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  • Colin Barclay


1 Tsp. of finely ground salt has a much different impact than 1 Tsp. of course ground salt. I am not going to pretend to know the science behind this so I am going to stick with my own explanation of why this is the case. The two main factors I see are the breakdown process – the way it dissolves and distributes through the dish, and the potency level.

With fine ground salt, what you see is what you get. If you have been using fine ground salt your whole cooking life than you have developed some sort of gauge for how much is too much. Even if you aren’t consciously keeping track of it every single time, the information is still being tracked and tallied in some way – your collective pool of salt wisdom grows every time you use it. If you apply these parameters to course ground salt you are going to get an unpleasant surprise.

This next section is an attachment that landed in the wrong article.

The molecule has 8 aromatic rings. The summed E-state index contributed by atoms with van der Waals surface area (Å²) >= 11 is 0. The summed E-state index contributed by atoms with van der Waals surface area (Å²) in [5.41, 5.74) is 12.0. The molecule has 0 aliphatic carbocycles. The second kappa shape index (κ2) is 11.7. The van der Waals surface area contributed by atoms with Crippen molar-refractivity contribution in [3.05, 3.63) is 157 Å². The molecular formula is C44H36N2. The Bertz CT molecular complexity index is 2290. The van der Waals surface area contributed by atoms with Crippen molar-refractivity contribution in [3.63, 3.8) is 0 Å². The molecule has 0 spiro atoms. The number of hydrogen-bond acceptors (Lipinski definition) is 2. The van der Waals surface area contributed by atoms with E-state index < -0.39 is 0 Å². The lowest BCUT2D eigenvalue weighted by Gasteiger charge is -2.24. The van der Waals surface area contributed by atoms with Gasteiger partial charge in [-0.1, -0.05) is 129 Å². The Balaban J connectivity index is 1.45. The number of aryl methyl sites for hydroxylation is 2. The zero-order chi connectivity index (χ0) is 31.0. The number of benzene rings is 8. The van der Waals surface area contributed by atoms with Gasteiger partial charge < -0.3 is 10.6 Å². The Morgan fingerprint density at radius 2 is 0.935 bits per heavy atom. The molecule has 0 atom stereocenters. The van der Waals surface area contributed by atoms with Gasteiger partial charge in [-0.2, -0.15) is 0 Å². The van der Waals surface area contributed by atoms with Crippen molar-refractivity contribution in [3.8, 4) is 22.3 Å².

The general rule with salt is – you can always add more but you can’t take it out. It’s a good habit to add slowly and taste before adding anymore; this is where the difference between fine and course ground is most prevalent. Fine ground salt dissolves and assimilates very quickly; you add it to your marinara sauce, you stir a little and taste – and this will give you an accurate reading. After that same stir, course ground salt has not even begun to fully incorporate into the sauce. The little granules are slowing dissolving and more and more salt is releasing. Not only do those granules release slowly, but the salt itself is generally more potent; not being aware of this can ruin a dish in a matter of seconds, and it will be the final seconds of the cooking process.

This is a hell of a way to go out; you spend four hours making an incredible sauce with ingredients you bought from the farmers market and it is turning out to be a masterpiece. Who knows who you are cooking for – maybe a hot date, your in-laws, yourself, and all it needs is that final touch of salt.

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